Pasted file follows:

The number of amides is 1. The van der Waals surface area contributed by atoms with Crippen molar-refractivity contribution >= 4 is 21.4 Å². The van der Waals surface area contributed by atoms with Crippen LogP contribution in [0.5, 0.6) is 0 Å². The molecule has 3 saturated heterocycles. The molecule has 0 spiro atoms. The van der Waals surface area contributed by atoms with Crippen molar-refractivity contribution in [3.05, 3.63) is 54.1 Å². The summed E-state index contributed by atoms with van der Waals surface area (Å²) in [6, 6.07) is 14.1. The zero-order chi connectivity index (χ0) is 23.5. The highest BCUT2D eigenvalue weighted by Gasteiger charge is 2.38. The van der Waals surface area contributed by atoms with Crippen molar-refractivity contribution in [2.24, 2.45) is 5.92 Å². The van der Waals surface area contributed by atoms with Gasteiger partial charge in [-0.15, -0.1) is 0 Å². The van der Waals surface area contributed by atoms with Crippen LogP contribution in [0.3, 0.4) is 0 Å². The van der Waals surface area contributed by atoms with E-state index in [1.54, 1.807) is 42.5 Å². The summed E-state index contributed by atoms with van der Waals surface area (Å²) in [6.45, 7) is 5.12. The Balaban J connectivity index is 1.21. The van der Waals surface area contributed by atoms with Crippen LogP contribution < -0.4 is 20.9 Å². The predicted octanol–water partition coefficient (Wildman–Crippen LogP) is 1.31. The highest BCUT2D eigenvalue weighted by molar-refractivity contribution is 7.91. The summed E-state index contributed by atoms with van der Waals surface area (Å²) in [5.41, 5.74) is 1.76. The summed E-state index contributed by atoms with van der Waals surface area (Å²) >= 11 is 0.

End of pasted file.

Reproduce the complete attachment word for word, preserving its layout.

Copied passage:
The number of amides is 1. The van der Waals surface area contributed by atoms with Crippen molar-refractivity contribution >= 4 is 21.4 Å². The van der Waals surface area contributed by atoms with Crippen LogP contribution in [0.5, 0.6) is 0 Å². The molecule has 3 saturated heterocycles. The molecule has 0 spiro atoms. The van der Waals surface area contributed by atoms with Crippen molar-refractivity contribution in [3.05, 3.63) is 54.1 Å². The summed E-state index contributed by atoms with van der Waals surface area (Å²) in [6, 6.07) is 14.1. The zero-order chi connectivity index (χ0) is 23.5. The highest BCUT2D eigenvalue weighted by Gasteiger charge is 2.38. The van der Waals surface area contributed by atoms with Crippen molar-refractivity contribution in [2.24, 2.45) is 5.92 Å². The van der Waals surface area contributed by atoms with Gasteiger partial charge in [-0.15, -0.1) is 0 Å². The van der Waals surface area contributed by atoms with Crippen LogP contribution in [0.3, 0.4) is 0 Å². The van der Waals surface area contributed by atoms with E-state index in [1.54, 1.807) is 42.5 Å². The summed E-state index contributed by atoms with van der Waals surface area (Å²) in [6.45, 7) is 5.12. The Balaban J connectivity index is 1.21. The van der Waals surface area contributed by atoms with Crippen LogP contribution < -0.4 is 20.9 Å². The predicted octanol–water partition coefficient (Wildman–Crippen LogP) is 1.31. The highest BCUT2D eigenvalue weighted by molar-refractivity contribution is 7.91. The summed E-state index contributed by atoms with van der Waals surface area (Å²) in [5.41, 5.74) is 1.76. The summed E-state index contributed by atoms with van der Waals surface area (Å²) >= 11 is 0.